Tag Archives: Lotte Marines

Sasaki poised for 1st game

Ten years and one day after losing his father and grandparents in the Great East Japan Earthquake and tsunami, flame-throwing 19-year-old Roki Sasaki will make his long-awaited debut in a pro game, Hochi Shimbun‘s Miho Odawara wrote Thursday.

“Ten years is a boundary marker, but every year it’s an unforgettable day for me,” said Sasaki, who was moved to the safety of higher ground with his third grade classmates.

“Ten years doesn’t make it any more special to me than it is every year.”

His hometown, Rikuzentakata City, on Iwate’s rugged Pacific Coast, had a population of 23,302 at the time of Japan’s 2010 census, but more than 1,750 were declared missing or dead as a result of the disaster.

Sasaki and his mother and two siblings took refuge in an home for the aged.

“I didn’t know exactly when life would return to normal,” Sasaki said. “I felt that was just extremely scary. It makes you appreciate every day, while wanting to live life to its fullest.”

He found baseball as a fourth grader after moving to his father’s hometown, neighboring Ofunato City.

“I was happiest playing baseball,” he said. “Because I could lose myself for stretches of time, I felt I was able to give my best even through hard times and heartbreaking times.”

Sasaki, whose fastball was clocked at over 100 mph in a May 2019 national under-18 training camp, signed with the Lotte Marines that autumn after the club won his negotiating rights in a draft-day lottery.

Since that training camp, the lanky right-hander, who throws with an unbelievably loose motion, has made more headlines for when he didn’t pitch than when he did.

After pitching his high school into the final of Iwate Prefecture’s 2019 tournament, Ofunato High School’s final qualifying game for the national championships, Sasaki was sidelined in the final to protect his arm — a move that attracted both widespread praise and intense criticism.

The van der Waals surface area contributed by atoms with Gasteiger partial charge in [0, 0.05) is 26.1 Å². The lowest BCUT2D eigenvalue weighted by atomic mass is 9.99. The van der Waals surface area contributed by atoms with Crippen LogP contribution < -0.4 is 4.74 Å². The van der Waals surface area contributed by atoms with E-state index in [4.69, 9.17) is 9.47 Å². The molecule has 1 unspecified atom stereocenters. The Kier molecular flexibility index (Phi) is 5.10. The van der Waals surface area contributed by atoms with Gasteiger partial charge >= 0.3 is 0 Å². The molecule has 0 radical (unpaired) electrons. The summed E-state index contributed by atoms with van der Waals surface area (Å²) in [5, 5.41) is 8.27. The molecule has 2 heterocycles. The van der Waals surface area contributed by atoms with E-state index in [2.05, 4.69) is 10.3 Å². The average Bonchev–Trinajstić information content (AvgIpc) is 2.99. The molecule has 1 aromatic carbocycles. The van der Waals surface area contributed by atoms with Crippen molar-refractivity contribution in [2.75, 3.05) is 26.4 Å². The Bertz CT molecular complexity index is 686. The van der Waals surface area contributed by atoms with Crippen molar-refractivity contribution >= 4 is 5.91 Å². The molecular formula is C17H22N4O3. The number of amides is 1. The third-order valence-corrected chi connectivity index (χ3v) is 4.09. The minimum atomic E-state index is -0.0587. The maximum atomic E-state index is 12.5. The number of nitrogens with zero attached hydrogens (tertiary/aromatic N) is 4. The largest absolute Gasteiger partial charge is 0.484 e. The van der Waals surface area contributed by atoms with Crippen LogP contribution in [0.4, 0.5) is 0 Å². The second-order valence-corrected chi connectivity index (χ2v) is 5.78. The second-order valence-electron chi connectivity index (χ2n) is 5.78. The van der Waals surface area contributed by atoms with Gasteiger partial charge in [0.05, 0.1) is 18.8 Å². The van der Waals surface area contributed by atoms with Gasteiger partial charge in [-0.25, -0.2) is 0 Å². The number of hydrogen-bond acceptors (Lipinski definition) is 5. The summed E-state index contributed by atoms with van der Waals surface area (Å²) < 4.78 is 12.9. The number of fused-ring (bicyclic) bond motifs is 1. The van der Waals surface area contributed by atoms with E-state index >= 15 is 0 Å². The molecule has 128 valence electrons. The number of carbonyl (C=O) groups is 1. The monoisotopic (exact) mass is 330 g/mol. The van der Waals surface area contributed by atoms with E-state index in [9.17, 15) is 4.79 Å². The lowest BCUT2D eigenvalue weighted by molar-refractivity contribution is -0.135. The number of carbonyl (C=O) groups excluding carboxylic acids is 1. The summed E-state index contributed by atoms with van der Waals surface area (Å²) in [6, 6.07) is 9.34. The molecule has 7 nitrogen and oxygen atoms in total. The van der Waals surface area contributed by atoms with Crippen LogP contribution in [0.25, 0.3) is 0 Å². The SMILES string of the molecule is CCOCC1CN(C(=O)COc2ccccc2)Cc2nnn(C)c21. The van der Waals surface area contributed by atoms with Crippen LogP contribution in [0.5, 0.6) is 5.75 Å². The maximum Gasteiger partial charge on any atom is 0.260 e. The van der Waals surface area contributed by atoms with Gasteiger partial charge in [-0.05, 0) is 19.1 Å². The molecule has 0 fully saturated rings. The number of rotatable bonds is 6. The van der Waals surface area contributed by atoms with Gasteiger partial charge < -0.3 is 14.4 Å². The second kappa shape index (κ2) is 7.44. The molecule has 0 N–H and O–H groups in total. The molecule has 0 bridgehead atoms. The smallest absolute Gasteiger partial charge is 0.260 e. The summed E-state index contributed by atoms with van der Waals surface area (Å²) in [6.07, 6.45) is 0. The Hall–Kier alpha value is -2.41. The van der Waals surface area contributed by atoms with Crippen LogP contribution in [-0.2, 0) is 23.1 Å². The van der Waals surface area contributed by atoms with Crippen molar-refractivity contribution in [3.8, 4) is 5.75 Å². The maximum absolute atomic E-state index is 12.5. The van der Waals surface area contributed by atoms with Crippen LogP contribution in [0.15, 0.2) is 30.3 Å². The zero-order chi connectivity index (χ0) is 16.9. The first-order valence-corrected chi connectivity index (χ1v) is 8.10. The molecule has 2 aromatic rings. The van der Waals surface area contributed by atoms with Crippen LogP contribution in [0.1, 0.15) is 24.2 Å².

His high school coach, a former independent minor league player who had toiled in the States. After having Sasaki’s bone density tested, he declared the youngster’s bones were not yet mature and took a more careful approach with his star than many of his peers might.

The same pattern has transpired as a pro. The Marines, whose manager, Tadahito Iguchi, and pitching coach, Masato Yoshii, both played in the majors, have shown great caution regarding Sasaki’s arm. Although they have been silent on the details, there have been occasional comments about the youngster’s ability to recover quickly enough from throwing sessions. Thus he went the entire 2020 season and this year’s spring training throwing nothing but bullpens, simulated games and BP.

In preparation for his “debut,” Sasaki threw a 27-pitch bullpen at Lotte’s Zozo Marine Stadium.

“More than saying I won’t give up and I’ll do my best, I want to be able to show people how I play ball,” Sasaki said.

Sawamura to Red Sox

Right-handed reliever Hirokazu Sawamura will take his inconsistent fastball and superb splitter to Fenway Park, Ken Rosenthal of the Athletic reported Monday.

My profile on Sawamura with more exclusive content in Inside Pitch.

Although Rosenthal reported a $3 million, two-year deal, Japan’s media outlets citing MLB sources are reporting a $1.2 million a year salary — although that could also be construed as the figure for 2021 and not an annual amount.

Sawamura received a pay raise to roughly $1.5 million a year ago from the Yomiuri Giants, who then traded their mercurial former rookie of the year to the Lotte Marines in what appeared for all intents and purposes like a salary dump.

Sawamura did well with Lotte, and for once at least the Giants may have done their homework on the throw-away player they received in the deal. Third baseman Kazuya Katsuki, a 24-year-old who’d done nothing special in the minors for the Marines except hit home runs, had 75 minor league at-bats in a Giants uniform, and slashed .400/.495/.707, so that will be interesting to watch.

I hate to keep saying this, but Japanese salary figures, like the attendance figures at most NPB parks before 2005 have to be treated with suspicion. Teams say what they and the player are most comfortable announcing. The only way to really know would be to see the private personal service contracts between the parties — which even NPB doesn’t.